Over the next few minutes, people picked up their mats, returned those that were hurriedly rented from the automatic vendors that dotted the city, and moved off. Some moved quickly, and Laila knew that the prayer, for them, was just an obligation – a time a compulsory event that they had to adhere to. For others, the ones that moved off with more contemplation, she knew that their prayers had meaning, that they were asking for help for a loved one, a friend, or maybe just some inner peace which seemed so rare in this harsh environment.

Even though some of the people dwelled in place they all eventually moved off towards their business, and Laila was left all alone to make sense of a place on which God never intended us to be.

[1] Peace and the mercy of Allah be on you.

Poetry for the New Year

Hey friends,

It’s been great knowing that my writing has been getting out there and getting read in the last few months. Having people – even if it’s just people I know – get in contact and talk to me about how much my writing and poetry helps them with their own struggles is really heartening.

I will let my next three poems speak for themselves. I wrote the two haiku poems at the beach the other day, ignoring people and lost in my own thoughts, and I wrote the villanelle just a moment ago, to see the new year in.

I am really looking forward to writing more – especially more prose, and especially more for my novels – next year. It’s a habit I am really proud to be in. For the moment, I am just going to get these posted, and get back down to my darling wife, the dogs and the cat, who I am spending the night with for a quiet New Years celebration – then off to the beach again tomorrow!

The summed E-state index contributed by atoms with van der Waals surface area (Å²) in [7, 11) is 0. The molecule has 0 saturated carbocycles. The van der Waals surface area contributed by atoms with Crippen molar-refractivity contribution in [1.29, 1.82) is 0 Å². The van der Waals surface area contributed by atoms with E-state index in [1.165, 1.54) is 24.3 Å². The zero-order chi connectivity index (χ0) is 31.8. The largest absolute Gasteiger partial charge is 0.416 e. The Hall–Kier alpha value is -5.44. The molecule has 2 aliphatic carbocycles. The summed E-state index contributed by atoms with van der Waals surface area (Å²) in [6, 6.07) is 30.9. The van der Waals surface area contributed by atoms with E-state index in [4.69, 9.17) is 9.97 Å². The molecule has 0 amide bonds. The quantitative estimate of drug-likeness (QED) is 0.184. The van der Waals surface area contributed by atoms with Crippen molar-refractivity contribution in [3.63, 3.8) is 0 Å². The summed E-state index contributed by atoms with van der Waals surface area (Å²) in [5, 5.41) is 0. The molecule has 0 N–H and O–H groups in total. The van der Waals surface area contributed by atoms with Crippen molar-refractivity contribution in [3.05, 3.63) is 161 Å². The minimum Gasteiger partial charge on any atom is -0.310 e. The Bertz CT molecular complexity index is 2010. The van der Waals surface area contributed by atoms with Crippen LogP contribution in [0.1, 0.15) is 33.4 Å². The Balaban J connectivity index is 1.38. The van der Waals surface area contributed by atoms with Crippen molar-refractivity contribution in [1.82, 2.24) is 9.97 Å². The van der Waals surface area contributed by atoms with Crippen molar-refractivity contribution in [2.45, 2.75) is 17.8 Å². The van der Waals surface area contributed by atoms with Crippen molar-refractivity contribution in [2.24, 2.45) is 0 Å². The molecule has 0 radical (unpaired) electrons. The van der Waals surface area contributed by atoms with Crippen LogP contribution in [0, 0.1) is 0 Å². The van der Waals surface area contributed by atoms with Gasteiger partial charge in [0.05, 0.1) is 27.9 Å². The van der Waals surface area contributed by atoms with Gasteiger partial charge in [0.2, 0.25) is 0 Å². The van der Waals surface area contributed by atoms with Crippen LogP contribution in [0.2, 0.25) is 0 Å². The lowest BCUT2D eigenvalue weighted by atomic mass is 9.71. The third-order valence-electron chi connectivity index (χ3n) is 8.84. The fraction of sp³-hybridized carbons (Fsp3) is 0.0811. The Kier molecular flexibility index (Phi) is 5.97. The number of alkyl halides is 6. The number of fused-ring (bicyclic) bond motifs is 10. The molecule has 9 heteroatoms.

Thanks for the support this year, happy reading, happy writing, and all the best going forward!

Richard 🙂

Villanelle – Next Year

Next year will be better:
I can see it, not so far away –
a yearning, sweet and bitter.

I hold the feeling close, yet her
sweet comfort will not come today.
“Next year will be better,”

I say to myself. However
there’s a new sensation at play:
a yearning, sweet and bitter.

This year’s struggle strangles like a fetter,
binds me to the ground like clay,
(but) next year will be better.

And when I hold her close, love letter
on my lips, I’ll softly say,
“a yearning sweet and bitter

is so much better together.”
And she’ll smile, as in our next day
next year will be better –
a yearning, sweet and bitter.

Haiku – Through the window

Verb: Defenestrate.
To throw away, out the window.
Our world, just burning.

Haiku – Smoke drifts

Cigarette smoke drifts,
and we complain as we sprawl
o’er the once pure land.